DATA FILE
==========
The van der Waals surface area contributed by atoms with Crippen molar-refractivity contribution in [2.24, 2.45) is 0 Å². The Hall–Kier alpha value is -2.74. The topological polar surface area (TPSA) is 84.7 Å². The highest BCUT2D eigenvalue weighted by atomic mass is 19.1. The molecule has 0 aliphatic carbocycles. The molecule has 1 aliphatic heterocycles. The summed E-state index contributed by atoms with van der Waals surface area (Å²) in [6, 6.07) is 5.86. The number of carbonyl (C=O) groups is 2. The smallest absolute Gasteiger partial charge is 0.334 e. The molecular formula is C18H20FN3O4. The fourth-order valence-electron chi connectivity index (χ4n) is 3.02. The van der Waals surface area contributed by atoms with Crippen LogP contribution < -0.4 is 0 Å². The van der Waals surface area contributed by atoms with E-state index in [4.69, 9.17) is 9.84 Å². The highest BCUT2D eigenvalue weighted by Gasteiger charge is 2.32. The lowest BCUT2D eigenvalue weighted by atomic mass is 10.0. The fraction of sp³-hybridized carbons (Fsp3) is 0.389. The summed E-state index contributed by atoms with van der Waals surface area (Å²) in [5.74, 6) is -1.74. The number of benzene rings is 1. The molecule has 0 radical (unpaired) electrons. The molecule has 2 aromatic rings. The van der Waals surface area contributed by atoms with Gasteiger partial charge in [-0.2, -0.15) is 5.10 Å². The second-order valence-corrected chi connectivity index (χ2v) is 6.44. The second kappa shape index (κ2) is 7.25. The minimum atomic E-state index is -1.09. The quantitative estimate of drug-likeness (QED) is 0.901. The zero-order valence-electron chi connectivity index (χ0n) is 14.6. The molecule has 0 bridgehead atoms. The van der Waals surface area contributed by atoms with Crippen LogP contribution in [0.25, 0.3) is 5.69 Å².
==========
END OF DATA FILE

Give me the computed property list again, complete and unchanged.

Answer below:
The van der Waals surface area contributed by atoms with Crippen molar-refractivity contribution in [2.24, 2.45) is 0 Å². The Hall–Kier alpha value is -2.74. The topological polar surface area (TPSA) is 84.7 Å². The highest BCUT2D eigenvalue weighted by atomic mass is 19.1. The molecule has 0 aliphatic carbocycles. The molecule has 1 aliphatic heterocycles. The summed E-state index contributed by atoms with van der Waals surface area (Å²) in [6, 6.07) is 5.86. The number of carbonyl (C=O) groups is 2. The smallest absolute Gasteiger partial charge is 0.334 e. The molecular formula is C18H20FN3O4. The fourth-order valence-electron chi connectivity index (χ4n) is 3.02. The van der Waals surface area contributed by atoms with Crippen LogP contribution < -0.4 is 0 Å². The van der Waals surface area contributed by atoms with E-state index in [4.69, 9.17) is 9.84 Å². The highest BCUT2D eigenvalue weighted by Gasteiger charge is 2.32. The lowest BCUT2D eigenvalue weighted by atomic mass is 10.0. The fraction of sp³-hybridized carbons (Fsp3) is 0.389. The summed E-state index contributed by atoms with van der Waals surface area (Å²) in [5.74, 6) is -1.74. The number of benzene rings is 1. The molecule has 0 radical (unpaired) electrons. The molecule has 2 aromatic rings. The van der Waals surface area contributed by atoms with Gasteiger partial charge in [-0.2, -0.15) is 5.10 Å². The second-order valence-corrected chi connectivity index (χ2v) is 6.44. The second kappa shape index (κ2) is 7.25. The minimum atomic E-state index is -1.09. The quantitative estimate of drug-likeness (QED) is 0.901. The zero-order valence-electron chi connectivity index (χ0n) is 14.6. The molecule has 0 bridgehead atoms. The van der Waals surface area contributed by atoms with Crippen LogP contribution in [0.25, 0.3) is 5.69 Å².